colleges, excluding Teacher Certification programs) — 24 credits, including
ESC 101, 221, 222; one course from GEO/ESC
323, 343, 422, 425, 426, 427, 460; one course from GEO/ESC 250, 345, 390, 440,
451, 481 and electives in earth science. Geography majors who select the earth
science minor must take 18 credits in the courses listed above in addition to
the 36 required for the major.
Earth Science Minor
Certification programs) — 24 credits, including ESC 101, 221, 222; one course
from GEO/ESC 323, 343, 422, 425, 426, 427, 460; one course from GEO/ESC 250,
345, 390, 440, 451, 481 and electives in earth science.
GEO 200 and C-I 381 also are required.
Note: The earth science minor may be used as
partial fulfillment of the requirement for a teacher certification broadfield
science major. See p. 108.
Broadfield Social Studies Major (Teacher
Certification program) — See description of this broadfield major on p. 108.
Geography/Earth Science Department Honors Program
15 completed credits in the major
3.25 grade point average in the major and a 3.00 cumulative grade point average
Recommendation by two faculty members in the department
A. Completion of the major program in Geography and Earth Science
GEO/ESC 490 — Independent Study, 2-3 cr.
GEO/ESC 495 — Seminar in Geography/Earth Science (Honors Seminar), 1
A. Cumulative 3.50 grade point
average in the major and a cumulative grade point of 3.00 at graduation
performance on a paper/project in GEO/ESC 490
C. Presentation of paper/project to
the faculty and students in the department.
above a course number indicates a
course concentrates on understanding the earth’s dynamic environments through
the study of processes and physical and human interactions related to the
lithosphere, hydrosphere and atmosphere. A scientific approach is used to
examine fundamental concepts in earth and environmental science related to
topics such as plate tectonics, landform development, atmospheric processes,
global climate, and water resources, in order to provide an understanding of how
the earth system functions and the human role in these phenomena. Lect. 3, Lab.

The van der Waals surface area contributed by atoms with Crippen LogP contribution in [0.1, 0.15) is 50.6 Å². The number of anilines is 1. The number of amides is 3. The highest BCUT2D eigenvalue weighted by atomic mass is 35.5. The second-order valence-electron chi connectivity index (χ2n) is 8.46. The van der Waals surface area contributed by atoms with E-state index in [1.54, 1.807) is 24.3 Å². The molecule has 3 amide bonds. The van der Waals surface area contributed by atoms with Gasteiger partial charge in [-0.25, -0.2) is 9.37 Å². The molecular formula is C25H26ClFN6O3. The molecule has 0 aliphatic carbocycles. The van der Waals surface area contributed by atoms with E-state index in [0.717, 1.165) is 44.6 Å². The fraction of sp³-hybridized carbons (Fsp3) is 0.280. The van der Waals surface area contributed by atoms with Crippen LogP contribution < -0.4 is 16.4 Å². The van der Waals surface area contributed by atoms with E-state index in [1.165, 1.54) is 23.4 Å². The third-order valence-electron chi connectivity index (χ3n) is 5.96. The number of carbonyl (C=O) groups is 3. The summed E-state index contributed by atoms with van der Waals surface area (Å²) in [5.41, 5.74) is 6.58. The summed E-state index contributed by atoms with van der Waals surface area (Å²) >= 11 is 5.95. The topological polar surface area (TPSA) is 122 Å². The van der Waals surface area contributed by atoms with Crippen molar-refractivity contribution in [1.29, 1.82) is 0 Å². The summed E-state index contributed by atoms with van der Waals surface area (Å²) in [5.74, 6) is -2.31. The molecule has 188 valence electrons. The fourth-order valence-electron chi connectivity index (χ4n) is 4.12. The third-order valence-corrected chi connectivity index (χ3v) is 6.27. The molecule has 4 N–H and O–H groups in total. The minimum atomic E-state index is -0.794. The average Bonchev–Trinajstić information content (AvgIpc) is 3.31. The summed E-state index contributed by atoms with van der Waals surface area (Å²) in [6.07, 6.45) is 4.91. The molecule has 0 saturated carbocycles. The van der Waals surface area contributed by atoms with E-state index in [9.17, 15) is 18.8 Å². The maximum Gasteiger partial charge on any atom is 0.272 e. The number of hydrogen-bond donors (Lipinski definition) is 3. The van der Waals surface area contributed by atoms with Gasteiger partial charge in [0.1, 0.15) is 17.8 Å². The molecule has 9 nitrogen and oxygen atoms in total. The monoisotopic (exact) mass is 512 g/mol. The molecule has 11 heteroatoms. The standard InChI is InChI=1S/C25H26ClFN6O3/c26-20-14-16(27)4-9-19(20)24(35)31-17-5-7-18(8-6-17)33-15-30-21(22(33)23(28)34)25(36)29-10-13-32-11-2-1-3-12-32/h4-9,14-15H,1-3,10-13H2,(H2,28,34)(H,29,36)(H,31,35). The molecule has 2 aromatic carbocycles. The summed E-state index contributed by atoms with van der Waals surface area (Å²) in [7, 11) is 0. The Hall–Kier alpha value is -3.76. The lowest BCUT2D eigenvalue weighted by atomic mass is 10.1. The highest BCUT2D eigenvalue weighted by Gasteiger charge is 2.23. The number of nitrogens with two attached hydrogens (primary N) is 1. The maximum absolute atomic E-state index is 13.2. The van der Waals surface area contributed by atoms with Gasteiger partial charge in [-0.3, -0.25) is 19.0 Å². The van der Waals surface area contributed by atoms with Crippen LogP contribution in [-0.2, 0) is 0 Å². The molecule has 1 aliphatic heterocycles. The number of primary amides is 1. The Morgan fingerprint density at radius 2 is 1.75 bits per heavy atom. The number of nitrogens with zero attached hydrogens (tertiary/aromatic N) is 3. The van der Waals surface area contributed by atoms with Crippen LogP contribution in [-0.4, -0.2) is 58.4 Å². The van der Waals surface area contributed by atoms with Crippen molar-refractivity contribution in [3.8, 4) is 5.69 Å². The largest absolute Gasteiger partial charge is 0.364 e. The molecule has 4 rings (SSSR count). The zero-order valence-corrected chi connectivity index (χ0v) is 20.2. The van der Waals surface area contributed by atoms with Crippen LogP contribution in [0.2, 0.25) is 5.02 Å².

101 Cr. 4
course provides an understanding of the global distribution of world cultures.
The cultural, economic and natural patterns and their interrelationships are
examined on a global and regional scale. The development and distribution of
cultural regions within countries are included when appropriate.
110 Cr. 3
to natural resources, resource management, environmental and land use ethics,
environmental impacts of resource utilization and strategies to resolve
environmental conflicts. Course examines the relationships between society and
the environment from the global to the local scale.
200 Cr. 3
of Global Environments
201 Cr. 3Physical
and cultural characteristics of United States and Canada. Changing patterns of
land use and the accompanying economic and cultural development of the various
of United States and Canada
course will offer a contemporary multi-disciplinary perspective regarding the major issues and trends confronting the
global society as it enters the 21st century. Emphasis will be given to a
critical review and assessment of the origin and present condition of the
plethora of situations and problems affecting modern global society. The student
will also learn to critically evaluate current and future events. The course
will incorporate the views and approaches of the following disciplines:
sociology/anthropology, economics, geography, political science and history.